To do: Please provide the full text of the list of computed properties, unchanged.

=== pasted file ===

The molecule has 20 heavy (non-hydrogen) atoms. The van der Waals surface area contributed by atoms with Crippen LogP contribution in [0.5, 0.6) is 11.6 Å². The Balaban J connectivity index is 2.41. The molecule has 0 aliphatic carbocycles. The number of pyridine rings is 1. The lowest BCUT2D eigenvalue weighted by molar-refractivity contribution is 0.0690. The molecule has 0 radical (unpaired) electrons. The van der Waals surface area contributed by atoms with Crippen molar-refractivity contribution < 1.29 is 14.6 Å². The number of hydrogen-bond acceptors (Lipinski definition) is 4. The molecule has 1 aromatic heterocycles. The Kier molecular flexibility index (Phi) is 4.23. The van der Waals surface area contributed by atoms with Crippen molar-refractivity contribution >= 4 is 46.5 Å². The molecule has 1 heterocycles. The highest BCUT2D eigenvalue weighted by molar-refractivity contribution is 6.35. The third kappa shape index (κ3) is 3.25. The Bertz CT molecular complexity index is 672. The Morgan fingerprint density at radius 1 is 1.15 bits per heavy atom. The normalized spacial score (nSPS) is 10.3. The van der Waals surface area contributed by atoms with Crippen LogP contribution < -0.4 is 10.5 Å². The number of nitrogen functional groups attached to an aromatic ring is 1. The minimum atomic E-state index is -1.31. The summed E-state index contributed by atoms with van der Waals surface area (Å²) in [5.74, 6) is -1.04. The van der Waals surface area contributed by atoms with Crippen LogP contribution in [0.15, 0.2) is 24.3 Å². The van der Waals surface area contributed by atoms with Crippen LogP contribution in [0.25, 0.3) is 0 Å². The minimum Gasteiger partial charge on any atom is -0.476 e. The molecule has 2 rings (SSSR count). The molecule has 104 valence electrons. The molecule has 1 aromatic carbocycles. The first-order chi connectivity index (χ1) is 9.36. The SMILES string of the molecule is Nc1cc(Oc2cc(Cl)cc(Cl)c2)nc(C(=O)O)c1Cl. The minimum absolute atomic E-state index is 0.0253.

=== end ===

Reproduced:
The molecule has 20 heavy (non-hydrogen) atoms. The van der Waals surface area contributed by atoms with Crippen LogP contribution in [0.5, 0.6) is 11.6 Å². The Balaban J connectivity index is 2.41. The molecule has 0 aliphatic carbocycles. The number of pyridine rings is 1. The lowest BCUT2D eigenvalue weighted by molar-refractivity contribution is 0.0690. The molecule has 0 radical (unpaired) electrons. The van der Waals surface area contributed by atoms with Crippen molar-refractivity contribution < 1.29 is 14.6 Å². The number of hydrogen-bond acceptors (Lipinski definition) is 4. The molecule has 1 aromatic heterocycles. The Kier molecular flexibility index (Phi) is 4.23. The van der Waals surface area contributed by atoms with Crippen molar-refractivity contribution >= 4 is 46.5 Å². The molecule has 1 heterocycles. The highest BCUT2D eigenvalue weighted by molar-refractivity contribution is 6.35. The third kappa shape index (κ3) is 3.25. The Bertz CT molecular complexity index is 672. The Morgan fingerprint density at radius 1 is 1.15 bits per heavy atom. The normalized spacial score (nSPS) is 10.3. The van der Waals surface area contributed by atoms with Crippen LogP contribution < -0.4 is 10.5 Å². The number of nitrogen functional groups attached to an aromatic ring is 1. The minimum atomic E-state index is -1.31. The summed E-state index contributed by atoms with van der Waals surface area (Å²) in [5.74, 6) is -1.04. The van der Waals surface area contributed by atoms with Crippen LogP contribution in [0.15, 0.2) is 24.3 Å². The van der Waals surface area contributed by atoms with Crippen LogP contribution in [0.25, 0.3) is 0 Å². The minimum Gasteiger partial charge on any atom is -0.476 e. The molecule has 2 rings (SSSR count). The molecule has 104 valence electrons. The molecule has 1 aromatic carbocycles. The first-order chi connectivity index (χ1) is 9.36. The SMILES string of the molecule is Nc1cc(Oc2cc(Cl)cc(Cl)c2)nc(C(=O)O)c1Cl. The minimum absolute atomic E-state index is 0.0253.